New ointment provides steroid-free option for patients with eczema

Fujisawa's Protopic treats eczema


Rx Care

New ointment provides steroid-free option for eczema patients

The first new type of drug in decades to treat the troubling skin disease atopic dermatitis (AD), commonly known as eczema, has received Food & Drug Administration approval. Manufactured by Fujisawa Healthcare Inc., Protopic (tacrolimus) is the first in a new class of drugs called topical immunomodulators, or TIMs, which offers a steroid-free option for the treatment of moderate to severe AD. Tacrolimus had already been available in oral and intravenous versions for helping to prevent rejection in organ transplant recipients.

Conventional therapies for eczema have been limited and variable outcomes have been reported. Topical corticosteroids have been the mainstay of therapy for AD because of their broad immunomodulatory effects. However, topical corticosteroids are not ideal agents, particularly in children, because, when used over the long term, they have the potential to cause skin atrophy and, with more potent preparations, systemic adverse effects. "The medical community is constantly looking for new therapeutic options for the treatment of eczema," said Amy Paller, pediatric dermatologist at Children's Memorial Hospital, Chicago. The FDA's "recommendations regarding the use of Protopic ... takes prescribing physicians one step closer to a steroid-free alternative to help treat all age groups suffering from eczema."


The FDA based its approval of tacrolimus on the results of three 12-week studies that indicated that 28%-37% of patients using tacrolimus experienced greater than or equal to 90% improvement of their skin condition, as measured by physicians. The agency also took into account two one-year studies that indicated the drug is safe for intermittent long-term use. U.S. clinical trials included randomized, double-blind, placebo-controlled 12-week studies with patients suffering from moderate to severe eczema. Patients in the study were randomized to apply either 0.03% or 0.1% tacrolimus ointment or placebo as a thin layer twice daily on their skin. More than one-third of the patients were children (as young as 24 months of age). The study data reported that both concentrations of tacrolimus ointment significantly improved or completely cleared the signs and symptoms of the disease in more than two-thirds of the patients.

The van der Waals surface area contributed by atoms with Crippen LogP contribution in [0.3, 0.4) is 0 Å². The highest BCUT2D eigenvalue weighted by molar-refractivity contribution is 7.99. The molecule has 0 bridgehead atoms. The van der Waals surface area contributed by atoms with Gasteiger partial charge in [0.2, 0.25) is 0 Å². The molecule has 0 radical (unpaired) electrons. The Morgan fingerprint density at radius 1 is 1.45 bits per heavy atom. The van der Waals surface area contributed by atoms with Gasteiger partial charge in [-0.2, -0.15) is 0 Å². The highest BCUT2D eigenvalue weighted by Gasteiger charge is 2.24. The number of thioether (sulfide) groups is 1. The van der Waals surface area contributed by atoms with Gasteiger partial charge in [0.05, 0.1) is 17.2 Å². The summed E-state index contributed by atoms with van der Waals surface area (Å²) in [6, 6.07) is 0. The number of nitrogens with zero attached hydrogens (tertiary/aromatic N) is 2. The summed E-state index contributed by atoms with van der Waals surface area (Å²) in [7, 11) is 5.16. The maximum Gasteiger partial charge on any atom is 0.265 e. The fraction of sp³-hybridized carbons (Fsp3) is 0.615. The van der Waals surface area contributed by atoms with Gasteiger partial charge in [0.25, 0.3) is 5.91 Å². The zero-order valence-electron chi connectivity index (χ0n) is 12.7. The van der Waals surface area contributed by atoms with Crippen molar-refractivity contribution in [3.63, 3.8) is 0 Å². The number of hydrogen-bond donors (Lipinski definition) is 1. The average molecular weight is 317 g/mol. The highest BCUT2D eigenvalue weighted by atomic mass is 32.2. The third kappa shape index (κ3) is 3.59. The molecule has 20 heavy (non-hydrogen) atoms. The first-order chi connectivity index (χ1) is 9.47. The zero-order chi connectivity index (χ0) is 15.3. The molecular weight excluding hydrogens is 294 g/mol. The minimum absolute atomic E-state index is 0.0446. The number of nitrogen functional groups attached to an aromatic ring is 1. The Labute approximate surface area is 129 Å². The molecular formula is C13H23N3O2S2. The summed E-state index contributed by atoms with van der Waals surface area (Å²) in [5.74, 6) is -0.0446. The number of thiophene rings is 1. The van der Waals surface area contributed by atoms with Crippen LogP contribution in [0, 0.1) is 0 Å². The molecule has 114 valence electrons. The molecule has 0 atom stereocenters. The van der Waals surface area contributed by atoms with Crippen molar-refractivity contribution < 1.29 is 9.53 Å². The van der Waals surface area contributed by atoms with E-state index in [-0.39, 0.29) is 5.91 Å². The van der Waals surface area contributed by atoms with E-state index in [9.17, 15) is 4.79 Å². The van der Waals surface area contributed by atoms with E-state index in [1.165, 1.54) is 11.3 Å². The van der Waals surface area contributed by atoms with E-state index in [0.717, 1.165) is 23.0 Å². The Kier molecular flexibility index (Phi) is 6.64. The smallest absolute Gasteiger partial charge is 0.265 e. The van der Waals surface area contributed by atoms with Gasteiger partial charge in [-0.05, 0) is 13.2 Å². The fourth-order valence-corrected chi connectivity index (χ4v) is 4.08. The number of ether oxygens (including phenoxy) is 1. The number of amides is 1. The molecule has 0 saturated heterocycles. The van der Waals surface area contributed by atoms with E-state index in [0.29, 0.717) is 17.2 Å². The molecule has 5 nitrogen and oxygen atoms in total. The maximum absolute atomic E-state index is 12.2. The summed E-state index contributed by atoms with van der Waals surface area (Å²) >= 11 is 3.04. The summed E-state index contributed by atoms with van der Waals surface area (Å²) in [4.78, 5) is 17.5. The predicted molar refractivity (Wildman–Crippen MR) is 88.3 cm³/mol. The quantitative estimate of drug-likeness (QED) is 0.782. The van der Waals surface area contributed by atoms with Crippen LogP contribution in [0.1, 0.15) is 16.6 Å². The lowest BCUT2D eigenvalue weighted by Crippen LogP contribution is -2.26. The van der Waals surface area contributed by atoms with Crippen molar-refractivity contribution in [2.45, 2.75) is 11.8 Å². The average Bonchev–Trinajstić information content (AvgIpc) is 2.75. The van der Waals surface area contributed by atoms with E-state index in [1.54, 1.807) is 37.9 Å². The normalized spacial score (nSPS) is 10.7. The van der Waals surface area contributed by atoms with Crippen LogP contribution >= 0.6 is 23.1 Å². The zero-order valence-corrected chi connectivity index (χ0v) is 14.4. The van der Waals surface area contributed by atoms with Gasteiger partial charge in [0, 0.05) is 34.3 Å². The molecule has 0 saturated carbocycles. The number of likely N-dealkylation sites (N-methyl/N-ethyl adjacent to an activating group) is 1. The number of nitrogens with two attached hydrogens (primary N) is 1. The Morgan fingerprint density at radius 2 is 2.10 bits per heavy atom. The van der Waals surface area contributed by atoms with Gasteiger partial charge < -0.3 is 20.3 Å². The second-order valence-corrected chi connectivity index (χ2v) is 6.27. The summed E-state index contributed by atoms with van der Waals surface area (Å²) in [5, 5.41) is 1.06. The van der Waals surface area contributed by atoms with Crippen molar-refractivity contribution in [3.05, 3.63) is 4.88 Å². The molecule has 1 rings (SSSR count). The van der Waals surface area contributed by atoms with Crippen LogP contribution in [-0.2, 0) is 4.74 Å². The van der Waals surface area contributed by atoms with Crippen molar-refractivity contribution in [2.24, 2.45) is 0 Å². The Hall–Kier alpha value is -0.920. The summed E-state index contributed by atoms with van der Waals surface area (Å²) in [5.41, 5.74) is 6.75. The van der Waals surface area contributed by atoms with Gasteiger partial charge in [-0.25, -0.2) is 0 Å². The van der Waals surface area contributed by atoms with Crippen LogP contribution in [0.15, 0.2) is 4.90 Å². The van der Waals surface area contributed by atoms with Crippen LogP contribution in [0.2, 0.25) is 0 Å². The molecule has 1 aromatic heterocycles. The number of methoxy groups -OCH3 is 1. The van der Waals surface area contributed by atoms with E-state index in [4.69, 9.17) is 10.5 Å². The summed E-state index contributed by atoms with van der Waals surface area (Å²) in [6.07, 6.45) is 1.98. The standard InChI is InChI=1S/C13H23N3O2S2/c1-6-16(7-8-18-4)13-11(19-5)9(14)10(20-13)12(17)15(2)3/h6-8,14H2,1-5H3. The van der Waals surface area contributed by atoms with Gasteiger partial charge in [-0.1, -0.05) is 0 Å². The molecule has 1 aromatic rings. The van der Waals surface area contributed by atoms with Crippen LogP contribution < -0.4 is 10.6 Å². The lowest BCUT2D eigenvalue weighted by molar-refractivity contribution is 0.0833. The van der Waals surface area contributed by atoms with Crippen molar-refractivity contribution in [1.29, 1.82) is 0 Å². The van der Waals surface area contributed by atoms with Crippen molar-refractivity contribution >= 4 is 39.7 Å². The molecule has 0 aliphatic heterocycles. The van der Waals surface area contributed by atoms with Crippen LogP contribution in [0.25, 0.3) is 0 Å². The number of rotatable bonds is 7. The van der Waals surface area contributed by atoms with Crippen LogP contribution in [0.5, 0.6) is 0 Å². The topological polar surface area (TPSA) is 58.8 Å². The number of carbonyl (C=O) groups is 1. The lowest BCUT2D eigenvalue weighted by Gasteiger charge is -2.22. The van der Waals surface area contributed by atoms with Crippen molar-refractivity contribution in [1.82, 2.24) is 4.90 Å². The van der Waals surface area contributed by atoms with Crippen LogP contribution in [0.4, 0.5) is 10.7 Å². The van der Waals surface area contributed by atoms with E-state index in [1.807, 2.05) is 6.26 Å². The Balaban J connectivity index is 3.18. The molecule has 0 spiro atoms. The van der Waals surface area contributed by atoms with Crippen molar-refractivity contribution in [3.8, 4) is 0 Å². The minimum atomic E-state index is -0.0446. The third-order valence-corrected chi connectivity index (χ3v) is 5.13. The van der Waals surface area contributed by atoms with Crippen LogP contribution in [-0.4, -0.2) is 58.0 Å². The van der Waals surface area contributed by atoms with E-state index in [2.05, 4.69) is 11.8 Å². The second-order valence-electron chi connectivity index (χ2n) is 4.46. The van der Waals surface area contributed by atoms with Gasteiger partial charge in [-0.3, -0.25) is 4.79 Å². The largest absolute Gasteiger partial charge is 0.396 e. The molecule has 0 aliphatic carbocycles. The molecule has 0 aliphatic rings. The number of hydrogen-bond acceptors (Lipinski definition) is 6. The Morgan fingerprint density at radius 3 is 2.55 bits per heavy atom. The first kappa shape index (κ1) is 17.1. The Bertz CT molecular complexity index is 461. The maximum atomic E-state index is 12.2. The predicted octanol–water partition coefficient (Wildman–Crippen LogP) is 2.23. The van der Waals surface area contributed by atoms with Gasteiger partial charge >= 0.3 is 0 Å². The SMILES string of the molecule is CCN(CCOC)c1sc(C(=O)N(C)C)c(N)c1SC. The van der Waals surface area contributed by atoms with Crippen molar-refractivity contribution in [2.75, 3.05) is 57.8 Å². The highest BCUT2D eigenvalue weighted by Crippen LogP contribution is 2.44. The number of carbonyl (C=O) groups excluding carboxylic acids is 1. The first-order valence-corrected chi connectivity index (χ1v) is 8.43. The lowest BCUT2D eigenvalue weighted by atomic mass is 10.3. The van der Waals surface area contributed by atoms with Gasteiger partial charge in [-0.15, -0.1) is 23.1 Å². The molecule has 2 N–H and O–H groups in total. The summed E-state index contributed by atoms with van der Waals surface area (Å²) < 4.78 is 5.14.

Mark Boguniewicz, M.D., associate professor of pediatrics at the University of Colorado Health Sciences Center in Denver, provided an update on new immunomodulating agents at the recent American Academy of Allergy, Asthma & Immunology's 56th annual meeting. "This medicine [tacrolimus ointment] has been evaluated extensively in clinical trials and appears to have several distinct advantages over corticosteroid preparations. First, there is little or no systemic absorption when it is used as a 0.03% to 0.1% ointment. Moreover, skin absorption is reduced in normal skin, so that as the skin begins to improve, absorption is progressively diminished. Second, the safety profile is excellent, there is no effect on collagen synthesis, and skin atrophy has not been observed."